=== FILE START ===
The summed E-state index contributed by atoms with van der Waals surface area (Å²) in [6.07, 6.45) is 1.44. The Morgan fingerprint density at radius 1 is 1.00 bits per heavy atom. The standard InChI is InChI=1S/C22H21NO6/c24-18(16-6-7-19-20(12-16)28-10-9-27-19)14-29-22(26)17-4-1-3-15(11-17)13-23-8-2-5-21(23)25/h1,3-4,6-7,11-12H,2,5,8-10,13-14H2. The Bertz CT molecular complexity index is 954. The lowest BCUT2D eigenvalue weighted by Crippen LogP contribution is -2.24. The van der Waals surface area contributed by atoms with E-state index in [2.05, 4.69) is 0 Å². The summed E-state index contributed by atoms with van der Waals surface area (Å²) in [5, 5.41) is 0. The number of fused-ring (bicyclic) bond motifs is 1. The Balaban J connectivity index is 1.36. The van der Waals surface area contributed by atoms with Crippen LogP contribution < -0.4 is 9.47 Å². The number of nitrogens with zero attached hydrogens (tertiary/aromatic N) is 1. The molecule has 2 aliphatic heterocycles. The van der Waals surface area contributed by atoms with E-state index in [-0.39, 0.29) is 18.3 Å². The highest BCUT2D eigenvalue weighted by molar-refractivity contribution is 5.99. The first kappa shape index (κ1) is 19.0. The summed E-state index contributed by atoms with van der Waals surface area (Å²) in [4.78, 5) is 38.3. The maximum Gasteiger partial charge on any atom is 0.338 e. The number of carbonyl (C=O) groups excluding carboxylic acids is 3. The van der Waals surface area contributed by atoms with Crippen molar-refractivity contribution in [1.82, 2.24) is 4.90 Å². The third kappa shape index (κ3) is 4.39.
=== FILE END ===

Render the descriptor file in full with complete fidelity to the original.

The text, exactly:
The summed E-state index contributed by atoms with van der Waals surface area (Å²) in [6.07, 6.45) is 1.44. The Morgan fingerprint density at radius 1 is 1.00 bits per heavy atom. The standard InChI is InChI=1S/C22H21NO6/c24-18(16-6-7-19-20(12-16)28-10-9-27-19)14-29-22(26)17-4-1-3-15(11-17)13-23-8-2-5-21(23)25/h1,3-4,6-7,11-12H,2,5,8-10,13-14H2. The Bertz CT molecular complexity index is 954. The lowest BCUT2D eigenvalue weighted by Crippen LogP contribution is -2.24. The van der Waals surface area contributed by atoms with E-state index in [2.05, 4.69) is 0 Å². The summed E-state index contributed by atoms with van der Waals surface area (Å²) in [5, 5.41) is 0. The number of fused-ring (bicyclic) bond motifs is 1. The Balaban J connectivity index is 1.36. The van der Waals surface area contributed by atoms with Crippen LogP contribution < -0.4 is 9.47 Å². The number of nitrogens with zero attached hydrogens (tertiary/aromatic N) is 1. The molecule has 2 aliphatic heterocycles. The van der Waals surface area contributed by atoms with E-state index in [-0.39, 0.29) is 18.3 Å². The highest BCUT2D eigenvalue weighted by molar-refractivity contribution is 5.99. The first kappa shape index (κ1) is 19.0. The summed E-state index contributed by atoms with van der Waals surface area (Å²) in [4.78, 5) is 38.3. The maximum Gasteiger partial charge on any atom is 0.338 e. The number of carbonyl (C=O) groups excluding carboxylic acids is 3. The van der Waals surface area contributed by atoms with Crippen molar-refractivity contribution in [1.82, 2.24) is 4.90 Å². The third kappa shape index (κ3) is 4.39.